From the get-go, things have been a bit off for the Denver Nuggets this year. At 1-3 on the season, the the team has struggled with multiple issues which has prevented them from hitting their stride. The Nuggets prolific offense has sputtered, managing to score 100+ points in just one game so far this season while the defense continues to be a work in progress.
With everything that’s happened, the Nuggets are looking for a spark to help kick things into gear, and they may have one on the roster in Trey Lyles.
Acquired in a draft night trade with the Utah Jazz, Lyles fits the mold of the modern NBA and the style in which the Nuggets play.
At 6′ 10″, 234 lbs Lyles is built for the NBA’s up-tempo style with his ability to stretch the floor and be multi-dimensional. That combination means he has the potential to develop into a solid all-around role player for the Nuggets
Lyles averaged 6.1 points and 3.7 rebounds per game while shooting 44% from the field and 38% from beyond the arc in his rookie season. However, after a solid rookie campaign, Lyles relapsed in his sophomore season as his field goal percentage dipped to 36% and was out of the rotation as Utah added veteran forward Boris Diaw for their playoff push.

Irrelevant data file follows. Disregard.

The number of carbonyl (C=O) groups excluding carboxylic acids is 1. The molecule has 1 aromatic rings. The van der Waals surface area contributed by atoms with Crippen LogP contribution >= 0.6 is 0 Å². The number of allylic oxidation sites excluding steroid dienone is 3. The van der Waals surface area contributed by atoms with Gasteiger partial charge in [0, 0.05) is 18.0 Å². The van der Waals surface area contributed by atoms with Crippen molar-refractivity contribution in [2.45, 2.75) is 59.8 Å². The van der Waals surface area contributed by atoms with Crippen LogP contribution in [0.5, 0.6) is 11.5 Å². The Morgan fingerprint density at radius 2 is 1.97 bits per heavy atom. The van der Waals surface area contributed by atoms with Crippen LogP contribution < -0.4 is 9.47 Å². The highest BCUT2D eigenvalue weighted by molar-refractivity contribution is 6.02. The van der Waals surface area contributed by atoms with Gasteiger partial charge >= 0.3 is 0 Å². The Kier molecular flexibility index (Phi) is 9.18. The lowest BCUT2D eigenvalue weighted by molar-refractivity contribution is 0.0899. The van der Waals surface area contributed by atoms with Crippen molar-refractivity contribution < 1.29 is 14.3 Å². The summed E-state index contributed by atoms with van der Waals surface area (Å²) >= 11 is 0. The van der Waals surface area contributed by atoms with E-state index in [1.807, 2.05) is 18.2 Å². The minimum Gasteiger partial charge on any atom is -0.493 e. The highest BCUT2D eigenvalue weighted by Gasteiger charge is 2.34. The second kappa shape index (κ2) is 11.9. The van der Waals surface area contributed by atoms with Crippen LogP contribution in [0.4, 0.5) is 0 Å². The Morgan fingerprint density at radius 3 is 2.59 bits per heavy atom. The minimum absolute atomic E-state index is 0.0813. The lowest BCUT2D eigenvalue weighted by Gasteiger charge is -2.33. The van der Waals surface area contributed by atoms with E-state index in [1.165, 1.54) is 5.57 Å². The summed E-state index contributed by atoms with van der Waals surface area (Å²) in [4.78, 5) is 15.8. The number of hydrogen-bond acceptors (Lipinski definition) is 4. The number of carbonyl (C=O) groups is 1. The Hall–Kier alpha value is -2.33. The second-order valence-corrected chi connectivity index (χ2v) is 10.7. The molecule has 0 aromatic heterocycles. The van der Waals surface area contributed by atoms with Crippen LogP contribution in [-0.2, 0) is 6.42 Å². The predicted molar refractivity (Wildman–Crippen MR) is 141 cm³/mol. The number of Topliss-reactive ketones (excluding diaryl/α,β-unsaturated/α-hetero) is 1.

The Nuggets were excited to trade for Lyles, as they considered selecting him back in the 2015 draft. Now a member of the team, Lyles has only played nine minutes total on the season for the Nuggets; a bewildering thought considering how profoundly they valued him.
“We had him in the top 10 two years ago,” Nuggets president of basketball operations Tim Connelly said on draft night via The Denver Post. “He had an excellent rookie year. Last year he wasn’t able to build off that success — in a diminished role to some degree — but I think he can play both front court positions. He’s only 21, the same age as many of the guys who went (in the draft). He’s big enough to play the five. He’s a high IQ guy, can make shots. He’s able to move the ball and play the way we like to play.”
One would think Lyles would be able to find minutes based off of his upside; however, veteran forward Kenneth Faried stands in his way for backup minutes at power forward. Nevertheless, the lack of usage is confusing especially with Denver’s recent struggles on both sides of the ball.
Lyles suffered from not playing his sophomore year, and his junior season has started off similarly which may result in more of the same.
At 21-years-old, Lyles has plenty of upside and the potential to help iron out the issues that have plagued the Nuggets early in this season – if given a chance.
The Nuggets brought Lyles in for a reason, and it’s sure not so he could sit on the bench. It’s early, but the Nuggets need to inject Lyles into their game plan to give him the chance to blossom into a key contributor.
With Juancho Hernangomez out for the foreseeable future with mononucleosis, some playing time may be freed up at the small forward position. Lyles needs to find the floor consistently to progress his game further rather than have his talents wasted on the bench.